In response to Bishop Power's letter to Rome requesting a Papal Brief, we received encouragement and praise from the Sacred Congregation. We were also encouraged to proceed with drafting our own constitutions and submitting them for approval. Bishop Power accepted this response as sufficient grounds for us to make perpetual vows. This we did on August 15, 1809, and I became Brother Edmund Ignatius Rice.
Bishop Moylan, of Cork, had visited us in Waterford during 1809. He had been instrumental in assisting Nano Nagle in the foundation of the Presentation Sisters in his diocese. He requested that we send Brothers to Cork for a school there. I assured him that I would, if I had the Brothers to spare. About the same time, Archbishop Daniel Murray of Dublin requested the establishment of a school in that city. I knew that the Archbishop would be an invaluable ally and strongly desired to accede to his request. With God's grace, three additional members came to us around that same time. With our numbers sufficient to the task, and with Bishop Power's approval, two Brothers extended our work to Dublin in 1812.
With this rapid expansion came the renewed interest in establishing ourselves as a distinct entity in the Church of Rome. In 1817 the Superiors of the eight communities of our growing institute came together to consider drafting the required Constitutions that would incorporate our unique character. Consideration was also made as to our relationships with our local Bishops, especially on the requirement of their approval for transfers from one community, and diocese, to another. I had always envisioned the institute reaching further and further from our beginnings in Waterford, and realized from experience that there would be a need to move Brothers freely from location to location. If a Brother could be selected as the overall leader of the Institute, rather than relying on the desires of the different local Bishops, the appropriate distribution of human resources would be more easily achieved.
When we concluded our deliberations the Superiors carried the results of our work to each of their communities. Over the next two years, community meetings and additional meetings of superiors produced Constitutions which were strongly supported by Archbishop Troy of Dublin and sent on to Rome in 1819.
On September 5, 1820, Pope Pius VII signed the Papal Brief which gave approval to our Institute's first Constitutions, still largely based on that of the Presentation Sisters. In January of 1821 we received the Papal Brief through the hands of Father Peter Kenney, S.J.
Now it was up to us, the Brothers of the Institute, to accept the Brief and the Constitutions that it represented. A few Brothers from the community in Cork, notably Michael Augustine Riordan, continued to live by the Presentation Rule. They continued as the Presentation Brothers. The following year, on January 20, Brothers of the Institute formally gathered at Mount Sion and accepted the Brief. (The Presentation Brothers became an Apostolic Institute in 1889.)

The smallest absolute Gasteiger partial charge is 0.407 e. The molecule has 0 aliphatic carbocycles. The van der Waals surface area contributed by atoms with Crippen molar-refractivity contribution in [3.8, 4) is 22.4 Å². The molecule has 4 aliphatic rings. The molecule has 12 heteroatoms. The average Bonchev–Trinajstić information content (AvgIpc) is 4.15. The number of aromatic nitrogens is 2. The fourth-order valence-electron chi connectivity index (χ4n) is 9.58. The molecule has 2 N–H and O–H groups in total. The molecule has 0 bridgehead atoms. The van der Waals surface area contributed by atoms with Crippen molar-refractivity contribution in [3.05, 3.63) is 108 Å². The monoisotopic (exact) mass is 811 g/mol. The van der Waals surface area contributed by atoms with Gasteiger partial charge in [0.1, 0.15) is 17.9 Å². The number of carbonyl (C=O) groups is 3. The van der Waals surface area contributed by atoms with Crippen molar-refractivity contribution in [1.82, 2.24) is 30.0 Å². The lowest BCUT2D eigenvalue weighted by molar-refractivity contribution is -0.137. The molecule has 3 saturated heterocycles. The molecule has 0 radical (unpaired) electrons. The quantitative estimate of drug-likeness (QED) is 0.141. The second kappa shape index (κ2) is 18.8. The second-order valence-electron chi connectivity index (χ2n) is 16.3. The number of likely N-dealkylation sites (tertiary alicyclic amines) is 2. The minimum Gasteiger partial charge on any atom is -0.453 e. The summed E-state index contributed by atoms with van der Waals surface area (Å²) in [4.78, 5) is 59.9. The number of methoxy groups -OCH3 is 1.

In the first General Chapter that followed, my Brothers elected me as the first Superior General of our Papal Congregation. As time went by and I was able to regularly visit each of the communities, I realized that our Brothers were going to require additional funding, primarily for their own upkeep. Considering the varied conditions throughout our country and the two-fold nature of our schools, practical as well as religious education, there was a need for Catholic schools among those who were not as poor as those to whom we had been ministering. It seemed to me that it would be appropriate to establish schools in which students were asked to pay for their education. Since this was in direct opposition with one of the clauses of our Papal Brief, we needed approval from Rome to make the adjustment. We made petition in 1823 and again in 1824 and received no reply. The decision was tabled until we met as a General Chapter in 1838. Although the Brothers did not accept the revision of our Constitutions to include pay schools, we did agree that two of our Dublin schools would accept pay from the students who attended there.
In the intervening years our Institute continued to grow. In 1825 we established our first school outside of Ireland, in Preston, England. This was quickly followed by an opening in London, 1826, and eventually in Liverpool, 1837. Two Brothers set off for Gibraltar in 1835, and, although we had been invited to New South Wales, Australia, in 1832, Brothers were not sent there until 1842.
Starting in December of 1831 and into 1832, ten years after we had officially begun as a Papal Congregation, we met in General Chapter to review and reconstruct our Constitutions. We had lived our lives as teaching Brothers and had taken on a distinct character. It was time to incorporate that in writing.
In 1838, as Superior General, I called a special General Chapter to announce my resignation. My age and health were preventing me from properly performing my duties. At the assembly my resignation was respectfully accepted. By the end of 1841 I had become quite ill and confined to bed. In the following year I was having some mental difficulty and slipped in and out of a state of semi-coma. In August of 1844 I was failing rapidly and on the 29th of that month I was able to say a few thanks and good-byes to those attending me before slipping into my final rest.
Were we to know the merit and value of only going from one street to another to serve a neighbour for the love of God, we should prize it more than silver and gold.
In St. Peter's Square on October 6, 1996 as Pope John Paul II beatified Edmund Ignatius Rice he stated:
Here we have an outstanding model of a true lay apostle and a deeply committed Religious. Today, his spiritual sons, the Christian Brothers and the Presentation Brothers, continue his mission; a mission which he himself described in this simple and clear intention: "Trusting in God's help, I hope to be able to educate these boys to be good Catholics and good citizens."